Through proteomic studies, they identify 41 altered proteins in obese people.

Scientific research staff at IBIMA-Plataforma BIONAND/Hospital Virgen de la Victoria de Malaga and CIBER

IBIMA | Tuesday, June 11, 2024

The research, carried out by the Malaga Institute of Biomedical Research and Nanomedicine Platform (IBIMA BIONAND Platform) and the Virgen de la Victoria University Hospital, has the potential to change approaches to understanding and treating obesity. The work, a collaboration between several teams from CIBER (Centre for Biomedical Research Network), focuses on Proteomic analysis will help unravel the molecular mechanisms underlying obesity. It was published in a scientific journal Current reports on obesity.

The study is conducted systematic review of 16 proteomics studies which analyze samples from obese people compared to people of normal weight. Results identify 41 proteins are altered in obesity, many of which are involved in metabolic pathways, oxidative stress, inflammation and cellular structure. This discovery not only sheds light on the mechanisms of obesity, but also suggests possible biomarkers of its progression and related diseases.

Obesity is a serious health problem because it increases the risk of developing a number of serious diseases. People who are obese are more likely to develop type 2 diabetes, cardiovascular diseases such as hypertension and heart attacks, and some types of cancer. In addition, obesity is associated with chronic inflammation and hormonal changes that can worsen these and other diseases.

Proteomics is a discipline of molecular biology that focuses on the comprehensive study of proteins present in an organism, cell, or tissue at a given point in time. Use variety analytical and bioinformatics methods to identify, quantify and characterize proteins, and to understand their functions, interactions and post-translational modifications. By providing a comprehensive view of proteins, proteomics plays a critical role in understanding biological processes, diseases, and developing personalized treatments.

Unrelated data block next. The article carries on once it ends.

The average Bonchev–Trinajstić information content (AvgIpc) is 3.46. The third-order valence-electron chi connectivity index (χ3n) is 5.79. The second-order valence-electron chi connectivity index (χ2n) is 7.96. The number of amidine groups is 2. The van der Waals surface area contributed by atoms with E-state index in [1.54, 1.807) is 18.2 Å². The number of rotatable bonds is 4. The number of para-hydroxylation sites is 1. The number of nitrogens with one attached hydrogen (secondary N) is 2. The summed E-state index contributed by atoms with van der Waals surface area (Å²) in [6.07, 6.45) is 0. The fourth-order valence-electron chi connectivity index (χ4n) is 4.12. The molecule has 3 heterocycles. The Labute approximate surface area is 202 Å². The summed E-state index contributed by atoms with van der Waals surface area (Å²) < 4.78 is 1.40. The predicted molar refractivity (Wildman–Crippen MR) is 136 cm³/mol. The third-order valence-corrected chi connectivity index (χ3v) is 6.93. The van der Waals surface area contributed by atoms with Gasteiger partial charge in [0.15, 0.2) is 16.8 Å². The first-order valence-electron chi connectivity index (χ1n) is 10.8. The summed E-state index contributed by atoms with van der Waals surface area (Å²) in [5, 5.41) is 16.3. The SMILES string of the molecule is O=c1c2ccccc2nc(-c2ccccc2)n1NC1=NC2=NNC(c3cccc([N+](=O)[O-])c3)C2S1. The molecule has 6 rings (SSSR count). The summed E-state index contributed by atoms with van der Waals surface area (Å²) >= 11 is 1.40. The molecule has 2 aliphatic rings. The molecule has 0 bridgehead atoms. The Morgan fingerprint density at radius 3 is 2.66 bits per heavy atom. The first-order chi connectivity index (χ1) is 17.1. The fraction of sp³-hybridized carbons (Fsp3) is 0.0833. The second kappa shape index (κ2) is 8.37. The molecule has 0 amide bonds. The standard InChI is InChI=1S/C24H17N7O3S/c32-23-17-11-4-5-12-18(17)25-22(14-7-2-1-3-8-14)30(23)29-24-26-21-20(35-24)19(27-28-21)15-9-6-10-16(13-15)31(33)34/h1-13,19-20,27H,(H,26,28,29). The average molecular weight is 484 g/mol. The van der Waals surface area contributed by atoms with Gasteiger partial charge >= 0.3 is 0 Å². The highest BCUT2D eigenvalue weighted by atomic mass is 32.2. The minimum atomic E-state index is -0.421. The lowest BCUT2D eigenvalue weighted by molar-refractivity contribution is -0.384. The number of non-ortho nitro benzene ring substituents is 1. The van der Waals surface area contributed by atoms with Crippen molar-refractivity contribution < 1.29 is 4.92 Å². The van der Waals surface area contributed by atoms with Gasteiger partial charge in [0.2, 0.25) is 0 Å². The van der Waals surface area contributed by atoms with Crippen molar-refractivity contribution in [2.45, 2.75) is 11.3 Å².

In this sense, co-coordinator of the scientific direction “Cardiovascular diseases, obesity and diabetes mellitus”. Environmental determinants and lifestyle” from the IBIMA BIONAND platform, researcher Miguel Servet, Dr. Mora Murry, emphasized that “proteomics is An interesting tool for understanding obesity at the molecular level, as it has identified key proteins that can be used as biomarkers of metabolic diseases such as obesity and related diseases, and also represent possible therapeutic targets for these diseases. Thus, Murry, also a CIBER Obesity and Nutrition Researcher (CIBEROBN), explained that “this represents significant progress towards personalized and precision medicine to improve the clinical treatment of obesity and its comorbidities towards more effective and specific treatment for each patient.”

Dr. Maria Incencer, CIBERDEM representative (CIBER focus on diabetes and related metabolic diseases), who coordinated this study with Dr. Murry, emphasized that: “Our analysis combines numerous proteomic studies carried out on various types of human biological samples. “This allowed us to gain a global perspective that will help us better understand how proteins interact with each other in obesity.”

For her part, the first author of the work, Alba Rodriguez, indicated that: “ The findings not only provide a deeper understanding of the pathophysiological mechanisms of obesity, but also open the door to the development of potential biomarkers for monitoring and personalized treatment of obesity and its comorbidities.” The study highlights the need to integrate multi-omics approaches to achieve a more complete understanding of the molecular processes in obesity.

In addition to researchers from the IBIMA BIONAND platform and the Virgen de la Victoria University Hospital, the bioinformatics department of the institute itself participated in this study, together with the University of Malaga and members of the CIBER Cardiovascular Department (CIBERCV). and diabetes and related metabolic diseases (CIBERDEM), both associated with ISCIII, the Ramon y Cajal Institute for Medical Research (IRYCIS) together with the Ramon y Cajal University Hospital, the University of Alcalá and the University of Tehran (Iran). .

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Rodriguez-Munoz A., Motahari-Rad H., Martin-Chavez L., Benitez-Porres J., Rodriguez-Capitan J., Gonzalez-Jimenez A., Incencer M., Tinajones F.J., Murri M. Systematic a review of proteomics in obesity: unpacking the molecular information Puzzle. Carr-Obes Republic, May 4, 2024. doi: 10.1007/s13679-024-00561-4.

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